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Super Moderator "Loose Nut"
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STEP 1 Disable fuel system. Disconnect the main wire to the coil and spark plug wires; remove spark plugs.
STEP 2 Start the threaded end of the compression gauge in a spark plug hole by hand. STEP 3 Turn the ignition on, depress the throttle, and crank the engine at least four revolutions.

Make sure and post results.
 

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ditto what Les ↑ posted

also since you are checking for worn rings:

step 4: inject about a table spoon of motor oil into the spark plug hole, and do the test again

this is called a wet test. If your rings are worn putting a little oil in there will raise the compression reading on the wet test.
If the oil does not raise the compression then the rings are ok, and if the compression is low for the dry and wet tests then you have a leaky valve seat.

I cannot over state: do not pour more than a table spoon of oil in the spark plug hole. If you try to pour oil in with a funnel from the bottle, you can overfill the compression chamber, hydrolock the piston into the head (space completely filled with oil) and blow out your head gaskets when you crank the engine (or worse). Use a little syringe or one of those little test tube like things that you give medicine to a child with.

BTW, after you do the wet test, the first time you start the bike up it will smoke a lot for a few minutes.
 

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Super Moderator "Loose Nut"
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Discussion Starter #3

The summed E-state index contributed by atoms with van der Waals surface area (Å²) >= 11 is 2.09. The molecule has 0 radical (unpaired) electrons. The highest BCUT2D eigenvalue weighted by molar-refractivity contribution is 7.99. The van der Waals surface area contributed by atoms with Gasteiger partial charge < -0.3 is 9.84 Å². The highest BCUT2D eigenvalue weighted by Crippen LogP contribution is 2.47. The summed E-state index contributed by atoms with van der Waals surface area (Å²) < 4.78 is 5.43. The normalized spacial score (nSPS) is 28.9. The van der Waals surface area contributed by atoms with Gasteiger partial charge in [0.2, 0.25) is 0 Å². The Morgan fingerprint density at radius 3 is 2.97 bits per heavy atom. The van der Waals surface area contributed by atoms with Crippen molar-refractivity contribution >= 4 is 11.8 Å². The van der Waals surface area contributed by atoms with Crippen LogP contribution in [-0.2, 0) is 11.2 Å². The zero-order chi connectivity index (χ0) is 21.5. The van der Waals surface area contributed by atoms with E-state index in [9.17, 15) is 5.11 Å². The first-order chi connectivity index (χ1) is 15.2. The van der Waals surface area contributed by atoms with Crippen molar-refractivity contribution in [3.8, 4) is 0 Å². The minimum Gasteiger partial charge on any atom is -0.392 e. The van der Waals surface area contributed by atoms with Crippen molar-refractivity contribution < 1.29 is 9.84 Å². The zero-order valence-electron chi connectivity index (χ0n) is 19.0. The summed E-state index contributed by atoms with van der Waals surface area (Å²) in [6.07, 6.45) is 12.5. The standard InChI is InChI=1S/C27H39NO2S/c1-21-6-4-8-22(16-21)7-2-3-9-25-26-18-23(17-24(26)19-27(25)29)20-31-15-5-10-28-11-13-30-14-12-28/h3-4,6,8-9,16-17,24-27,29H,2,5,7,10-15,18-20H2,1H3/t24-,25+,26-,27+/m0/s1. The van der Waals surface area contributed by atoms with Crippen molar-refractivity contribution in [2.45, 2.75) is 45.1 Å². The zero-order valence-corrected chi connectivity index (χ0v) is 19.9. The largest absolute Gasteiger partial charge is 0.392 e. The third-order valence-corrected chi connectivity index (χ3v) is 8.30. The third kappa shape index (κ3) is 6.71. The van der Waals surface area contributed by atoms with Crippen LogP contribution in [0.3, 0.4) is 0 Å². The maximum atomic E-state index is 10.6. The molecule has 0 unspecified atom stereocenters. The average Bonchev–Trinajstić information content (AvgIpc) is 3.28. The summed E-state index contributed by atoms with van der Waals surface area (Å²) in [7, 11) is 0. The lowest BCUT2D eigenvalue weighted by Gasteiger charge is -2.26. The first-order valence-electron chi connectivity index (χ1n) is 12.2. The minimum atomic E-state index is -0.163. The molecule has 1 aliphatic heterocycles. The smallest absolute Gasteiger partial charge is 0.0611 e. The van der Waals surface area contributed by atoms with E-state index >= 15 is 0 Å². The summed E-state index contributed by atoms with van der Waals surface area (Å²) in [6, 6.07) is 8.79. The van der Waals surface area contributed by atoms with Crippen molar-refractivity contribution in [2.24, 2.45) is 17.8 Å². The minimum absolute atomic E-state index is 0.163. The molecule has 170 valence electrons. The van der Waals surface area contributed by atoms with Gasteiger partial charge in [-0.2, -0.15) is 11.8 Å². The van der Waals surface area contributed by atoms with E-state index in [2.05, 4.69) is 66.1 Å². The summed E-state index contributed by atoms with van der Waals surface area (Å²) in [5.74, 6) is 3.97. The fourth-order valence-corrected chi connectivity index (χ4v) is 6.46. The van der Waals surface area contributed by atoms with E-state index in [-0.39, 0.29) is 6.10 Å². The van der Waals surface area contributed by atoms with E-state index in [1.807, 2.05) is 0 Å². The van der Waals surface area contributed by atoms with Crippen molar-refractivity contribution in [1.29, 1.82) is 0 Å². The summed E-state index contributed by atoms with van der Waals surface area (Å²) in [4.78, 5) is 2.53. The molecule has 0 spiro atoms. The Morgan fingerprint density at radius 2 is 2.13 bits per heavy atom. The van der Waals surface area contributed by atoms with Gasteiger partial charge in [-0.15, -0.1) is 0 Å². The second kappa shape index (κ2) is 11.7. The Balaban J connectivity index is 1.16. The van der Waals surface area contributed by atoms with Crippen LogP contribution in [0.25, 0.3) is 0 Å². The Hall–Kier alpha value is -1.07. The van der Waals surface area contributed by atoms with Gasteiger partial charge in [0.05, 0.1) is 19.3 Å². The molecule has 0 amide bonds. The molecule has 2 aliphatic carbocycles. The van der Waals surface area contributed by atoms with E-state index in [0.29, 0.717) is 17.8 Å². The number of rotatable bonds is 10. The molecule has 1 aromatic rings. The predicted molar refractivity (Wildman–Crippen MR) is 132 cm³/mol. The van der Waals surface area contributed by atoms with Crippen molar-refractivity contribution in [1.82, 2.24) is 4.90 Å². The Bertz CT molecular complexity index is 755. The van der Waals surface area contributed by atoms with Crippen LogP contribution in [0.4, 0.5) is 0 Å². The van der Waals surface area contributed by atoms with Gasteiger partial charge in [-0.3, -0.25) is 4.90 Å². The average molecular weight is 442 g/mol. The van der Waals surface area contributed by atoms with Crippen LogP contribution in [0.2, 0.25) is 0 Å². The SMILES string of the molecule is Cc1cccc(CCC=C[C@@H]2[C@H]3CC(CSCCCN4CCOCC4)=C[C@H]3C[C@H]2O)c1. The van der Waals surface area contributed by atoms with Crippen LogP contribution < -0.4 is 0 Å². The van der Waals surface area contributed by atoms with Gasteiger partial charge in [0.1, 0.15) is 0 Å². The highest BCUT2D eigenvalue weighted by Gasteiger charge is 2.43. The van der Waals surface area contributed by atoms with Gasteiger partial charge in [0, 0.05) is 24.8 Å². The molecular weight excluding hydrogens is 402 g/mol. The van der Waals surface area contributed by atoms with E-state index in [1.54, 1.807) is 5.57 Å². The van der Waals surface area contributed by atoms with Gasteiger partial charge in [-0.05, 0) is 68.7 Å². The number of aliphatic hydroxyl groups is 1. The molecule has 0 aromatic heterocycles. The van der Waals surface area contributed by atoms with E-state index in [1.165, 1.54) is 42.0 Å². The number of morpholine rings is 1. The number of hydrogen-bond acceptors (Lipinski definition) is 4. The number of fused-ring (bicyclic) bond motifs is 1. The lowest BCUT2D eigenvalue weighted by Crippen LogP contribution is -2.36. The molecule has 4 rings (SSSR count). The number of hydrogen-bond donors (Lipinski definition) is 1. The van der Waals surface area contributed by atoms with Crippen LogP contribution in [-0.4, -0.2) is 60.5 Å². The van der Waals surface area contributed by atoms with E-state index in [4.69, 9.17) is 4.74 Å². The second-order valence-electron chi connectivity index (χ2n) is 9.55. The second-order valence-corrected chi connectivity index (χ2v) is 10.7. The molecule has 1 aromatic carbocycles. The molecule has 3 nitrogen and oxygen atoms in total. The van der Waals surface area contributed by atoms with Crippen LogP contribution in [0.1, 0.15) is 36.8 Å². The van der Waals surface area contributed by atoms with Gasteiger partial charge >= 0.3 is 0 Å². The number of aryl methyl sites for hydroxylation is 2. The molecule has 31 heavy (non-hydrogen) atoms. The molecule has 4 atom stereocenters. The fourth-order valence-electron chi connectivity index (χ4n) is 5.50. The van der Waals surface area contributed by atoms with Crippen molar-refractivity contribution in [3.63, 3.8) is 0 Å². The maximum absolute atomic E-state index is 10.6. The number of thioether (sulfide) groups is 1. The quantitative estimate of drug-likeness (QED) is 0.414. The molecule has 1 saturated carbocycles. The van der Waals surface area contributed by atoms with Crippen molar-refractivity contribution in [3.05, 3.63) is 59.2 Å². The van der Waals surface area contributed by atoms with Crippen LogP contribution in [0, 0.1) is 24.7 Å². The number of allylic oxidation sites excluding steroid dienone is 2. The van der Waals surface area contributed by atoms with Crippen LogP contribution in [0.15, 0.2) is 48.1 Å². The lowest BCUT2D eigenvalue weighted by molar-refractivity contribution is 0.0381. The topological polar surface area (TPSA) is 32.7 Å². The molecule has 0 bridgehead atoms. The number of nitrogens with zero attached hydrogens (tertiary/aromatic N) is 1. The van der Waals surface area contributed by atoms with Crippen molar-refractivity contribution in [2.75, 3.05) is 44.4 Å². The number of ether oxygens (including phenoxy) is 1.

also since you are checking for worn rings:

step 4: inject about a table spoon of motor oil into the spark plug hole, and do the test again
KCW, good catch and recommendation.
 

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If your compression is good and the bike is still losing oil there is one other possibility, but its rare.

The oil pump sends oil up to the bearings on the cam shaft on top of the heads. That is where the oil breather tube is on the rear cylinder. If the passage ways in the head are clogged up with carbon or gunk and the oil cannot flow back down to the crankcase, it will puddle up there and get blown out the oil breather tube, and sucked into the carbs from the air box connection.

There is only a very small flow of oil going up there, so when you first start the bike up it would take a while for the puddle to form in the head area, and start blowing the oil out the breather hose.

When we were addressing the problem in the other thread, where the oil was seen coming out the breather hose, I google this and found a few motorcycles that had that problem.

Im not sure how that much gunk could build up inside an engine, like I said its pretty rare, but it does happen. The bike owners had to tear their engines apart to clean the gunk out.
 

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will the adjuster back off enough to remove and install the coil spring or will a spring compressor be needed on the 650 and 1100 monoshocks, i was thinking about installing the heavier spring from pacific coast star. has anyone tried that progressive spring they sell, is it worth the 90.00
 

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You will need a spring compressor. Don't know about the progressive spring.
 

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it will not back off enough.
I found the progressive spring worth it, would be nicer to get the whole shock with the dampening also upgraded.
I found it harder to get the old shock off, than to compress and put on the new shock.
This was due to the fact the old stock is still at all points, and the progressive gets increasingly stiff, so the small amount you need to compress the progressive one, sits all in that not too hard to compress range.
 

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... would be nicer to get the whole shock with the dampening also upgraded...
I agree. Although OEM springs tend to fatigue and sag regularly on both front and rear suspensions from my experience OEM shocks tend to fall short in the damping department to begin with and get worse quickly with age. If you're thinking about replacing the rear then I personally would go with a complete assembly and not just the spring.
 
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